Employee Retention Tax Credit Ends EarlyNovember 18, 2021
When President Joe Biden signed the Infrastructure Investment and Jobs Act (IIJA) into law on Nov. 15, it ended the Employee Retention Tax Credit (ERTC) three months earlier than scheduled.
First enacted under the Coronavirus Aid, Relief, and Economic Security (CARES) Act in 2020 to encourage employers to retain employees during the pandemic, the ERTC was a refundable payroll tax credit originally available from March 2020 through December 31, 2021. The IIJA shortens the ERTC timeframe to end three months earlier, on September 30, 2021, and does not provide for any penalty relief for companies that have been monetizing the credit as wages are paid, as IRS guidance allowed.
The IIJA also modified the definition of a recovery startup business. Prior to IIJA, a recovery startup business was defined as a business that (1) began operating after February 15, 2020, (2) had average annual gross receipts of less than $1 million and (3) did not meet the eligibility requirement applicable to other employers of having experienced a significant decline in gross receipts or having been subject to a full or partial suspension under a government order.
To allow continued availability of the ERTC to recovery startup businesses, the IIAJ amends the definition of these businesses to only include (1) began operating after February 15, 2020, and (2) had average annual gross receipts of less than $1 million; thereby excluding the third prerequisite. Due to this modified definition, an employer that was not a recovery startup business in 2021 Q3 might qualify as one in 2021 Q4 and be able to claim ERTC benefits for the fourth quarter of 2021.
The ERTC was a 70 percent refundable tax credit for wages paid (up to a maximum of $7,000 per employee per quarter) available to an eligible business (one that employed 500 or fewer full-time employees in 2019) if the business had a greater than 20 percent reduction in gross receipts for the quarter, compared to the same quarter in 2019. Due to the infrastructure bill’s early termination of the credit, however, there will be no credit for wages paid retroactively beginning on Oct. 1.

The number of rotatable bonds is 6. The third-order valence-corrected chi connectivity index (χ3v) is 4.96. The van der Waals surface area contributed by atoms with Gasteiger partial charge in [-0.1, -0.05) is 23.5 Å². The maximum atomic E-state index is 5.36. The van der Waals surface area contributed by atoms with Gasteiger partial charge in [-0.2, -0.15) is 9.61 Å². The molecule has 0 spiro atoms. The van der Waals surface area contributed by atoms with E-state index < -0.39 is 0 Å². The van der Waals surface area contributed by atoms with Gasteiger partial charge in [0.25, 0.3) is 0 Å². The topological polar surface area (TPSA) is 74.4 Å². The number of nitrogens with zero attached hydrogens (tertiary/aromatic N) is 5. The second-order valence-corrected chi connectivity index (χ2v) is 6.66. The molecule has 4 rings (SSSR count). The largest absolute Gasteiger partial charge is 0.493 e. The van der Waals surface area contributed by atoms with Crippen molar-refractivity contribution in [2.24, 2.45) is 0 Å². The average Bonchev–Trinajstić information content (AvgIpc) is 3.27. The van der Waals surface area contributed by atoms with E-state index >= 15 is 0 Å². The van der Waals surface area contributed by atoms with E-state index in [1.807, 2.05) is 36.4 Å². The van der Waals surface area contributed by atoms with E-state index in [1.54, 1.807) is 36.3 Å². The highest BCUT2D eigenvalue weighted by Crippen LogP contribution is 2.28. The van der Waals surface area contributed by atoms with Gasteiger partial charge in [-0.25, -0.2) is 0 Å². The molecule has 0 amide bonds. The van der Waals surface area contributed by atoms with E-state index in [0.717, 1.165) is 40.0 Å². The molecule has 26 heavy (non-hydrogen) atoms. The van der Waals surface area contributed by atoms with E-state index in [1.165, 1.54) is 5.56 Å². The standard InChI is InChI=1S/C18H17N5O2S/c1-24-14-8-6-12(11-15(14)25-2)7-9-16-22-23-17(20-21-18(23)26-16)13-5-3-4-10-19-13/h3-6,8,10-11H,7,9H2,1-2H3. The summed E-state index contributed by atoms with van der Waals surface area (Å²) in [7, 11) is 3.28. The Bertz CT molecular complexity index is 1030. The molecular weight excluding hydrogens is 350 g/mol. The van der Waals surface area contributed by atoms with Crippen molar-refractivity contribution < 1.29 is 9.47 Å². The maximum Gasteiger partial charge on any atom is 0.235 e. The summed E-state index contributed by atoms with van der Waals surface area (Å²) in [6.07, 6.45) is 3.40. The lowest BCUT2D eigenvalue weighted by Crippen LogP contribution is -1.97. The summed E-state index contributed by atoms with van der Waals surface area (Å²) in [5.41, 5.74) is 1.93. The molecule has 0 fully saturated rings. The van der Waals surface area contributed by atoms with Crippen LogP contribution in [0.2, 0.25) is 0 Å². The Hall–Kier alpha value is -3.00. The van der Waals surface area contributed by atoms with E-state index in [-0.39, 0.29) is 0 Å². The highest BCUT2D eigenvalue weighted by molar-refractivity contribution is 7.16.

Employers who retained Q4 payroll taxes in October and November 2021 in anticipation of receiving the ERTC for this quarter, those amounts will need to be repaid. The IIAJ bill does not provide for penalty relief for the businesses that have been retaining payroll taxes. The penalty goes up to 10 percent of the amount of payroll taxes that should have been deposited if the deposit is over 15 days late. Furthermore, there is no provision allowing a business to pay back the amount it had expected to claim over time. As a result, interest will accrue on the amount of payroll taxes not deposited, plus the penalty.
In addition to having to repay the payroll taxes, penalties, and interest due on payroll taxes retained in anticipation of the credit for fourth quarter wages already paid, some companies already have deferred the employer’s share of Social Security taxes for wages paid between April 1 and Dec. 31, 2020, as allowed under the CARES Act. Companies must repay the first half of these deferred taxes by Dec. 31, 2021.
Consequently, some small businesses will now have to: 1) repay advances of the retention credit they have been monetizing by retaining payroll taxes withheld since Oct. 1; and 2) repay their share of Social Security taxes deferred during the second through fourth quarters of 2020.
The ERTC has been an invaluable lifeline for many small businesses still struggling from the pandemic to retain employees. This financial strain will further distress some companies. Some have called on Congress to reconsider and find a way to reinstate it until the end of the year.
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